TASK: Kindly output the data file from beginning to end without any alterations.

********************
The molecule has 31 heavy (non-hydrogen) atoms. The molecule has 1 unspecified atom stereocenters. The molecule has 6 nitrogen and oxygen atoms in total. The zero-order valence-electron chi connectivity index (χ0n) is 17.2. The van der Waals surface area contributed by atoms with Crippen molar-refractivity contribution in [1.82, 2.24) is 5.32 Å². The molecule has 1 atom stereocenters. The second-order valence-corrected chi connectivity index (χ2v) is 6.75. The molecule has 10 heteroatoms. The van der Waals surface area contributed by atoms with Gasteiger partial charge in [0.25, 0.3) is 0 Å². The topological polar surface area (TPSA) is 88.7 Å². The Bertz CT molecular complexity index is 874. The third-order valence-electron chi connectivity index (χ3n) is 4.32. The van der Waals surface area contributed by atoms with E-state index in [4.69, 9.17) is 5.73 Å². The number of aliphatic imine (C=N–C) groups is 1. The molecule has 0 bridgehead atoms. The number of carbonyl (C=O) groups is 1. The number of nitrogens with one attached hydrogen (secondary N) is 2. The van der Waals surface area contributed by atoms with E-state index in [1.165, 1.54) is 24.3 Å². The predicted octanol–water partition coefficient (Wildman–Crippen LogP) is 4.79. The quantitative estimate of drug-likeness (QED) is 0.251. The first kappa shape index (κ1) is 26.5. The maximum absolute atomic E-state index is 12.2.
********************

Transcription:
The molecule has 31 heavy (non-hydrogen) atoms. The molecule has 1 unspecified atom stereocenters. The molecule has 6 nitrogen and oxygen atoms in total. The zero-order valence-electron chi connectivity index (χ0n) is 17.2. The van der Waals surface area contributed by atoms with Crippen molar-refractivity contribution in [1.82, 2.24) is 5.32 Å². The molecule has 1 atom stereocenters. The second-order valence-corrected chi connectivity index (χ2v) is 6.75. The molecule has 10 heteroatoms. The van der Waals surface area contributed by atoms with Gasteiger partial charge in [0.25, 0.3) is 0 Å². The topological polar surface area (TPSA) is 88.7 Å². The Bertz CT molecular complexity index is 874. The third-order valence-electron chi connectivity index (χ3n) is 4.32. The van der Waals surface area contributed by atoms with E-state index in [4.69, 9.17) is 5.73 Å². The number of aliphatic imine (C=N–C) groups is 1. The molecule has 0 bridgehead atoms. The number of carbonyl (C=O) groups is 1. The number of nitrogens with one attached hydrogen (secondary N) is 2. The van der Waals surface area contributed by atoms with E-state index in [1.165, 1.54) is 24.3 Å². The predicted octanol–water partition coefficient (Wildman–Crippen LogP) is 4.79. The quantitative estimate of drug-likeness (QED) is 0.251. The first kappa shape index (κ1) is 26.5. The maximum absolute atomic E-state index is 12.2.